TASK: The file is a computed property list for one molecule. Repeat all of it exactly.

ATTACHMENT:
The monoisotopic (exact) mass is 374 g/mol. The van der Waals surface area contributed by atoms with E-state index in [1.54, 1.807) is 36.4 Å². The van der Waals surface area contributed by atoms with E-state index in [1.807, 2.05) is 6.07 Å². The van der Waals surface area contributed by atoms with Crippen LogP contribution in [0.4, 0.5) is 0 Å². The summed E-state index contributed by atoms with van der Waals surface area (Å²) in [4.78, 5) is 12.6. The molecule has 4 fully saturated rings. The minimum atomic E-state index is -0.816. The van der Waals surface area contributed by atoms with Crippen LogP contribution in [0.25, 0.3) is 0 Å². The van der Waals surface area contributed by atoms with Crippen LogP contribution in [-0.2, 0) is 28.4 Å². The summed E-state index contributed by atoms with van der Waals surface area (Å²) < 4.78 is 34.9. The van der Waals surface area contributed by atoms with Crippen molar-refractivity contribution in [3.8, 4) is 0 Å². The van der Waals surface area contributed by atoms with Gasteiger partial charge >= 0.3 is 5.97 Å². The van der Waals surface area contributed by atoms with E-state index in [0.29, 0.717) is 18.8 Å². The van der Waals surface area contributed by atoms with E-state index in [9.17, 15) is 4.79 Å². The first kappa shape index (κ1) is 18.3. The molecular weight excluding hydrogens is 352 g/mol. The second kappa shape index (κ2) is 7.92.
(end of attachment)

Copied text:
The monoisotopic (exact) mass is 374 g/mol. The van der Waals surface area contributed by atoms with E-state index in [1.54, 1.807) is 36.4 Å². The van der Waals surface area contributed by atoms with E-state index in [1.807, 2.05) is 6.07 Å². The van der Waals surface area contributed by atoms with Crippen LogP contribution in [0.4, 0.5) is 0 Å². The summed E-state index contributed by atoms with van der Waals surface area (Å²) in [4.78, 5) is 12.6. The molecule has 4 fully saturated rings. The minimum atomic E-state index is -0.816. The van der Waals surface area contributed by atoms with Crippen LogP contribution in [0.25, 0.3) is 0 Å². The van der Waals surface area contributed by atoms with Crippen LogP contribution in [-0.2, 0) is 28.4 Å². The summed E-state index contributed by atoms with van der Waals surface area (Å²) < 4.78 is 34.9. The van der Waals surface area contributed by atoms with Crippen molar-refractivity contribution in [3.8, 4) is 0 Å². The van der Waals surface area contributed by atoms with Gasteiger partial charge >= 0.3 is 5.97 Å². The van der Waals surface area contributed by atoms with E-state index in [0.29, 0.717) is 18.8 Å². The van der Waals surface area contributed by atoms with E-state index in [9.17, 15) is 4.79 Å². The first kappa shape index (κ1) is 18.3. The molecular weight excluding hydrogens is 352 g/mol. The second kappa shape index (κ2) is 7.92.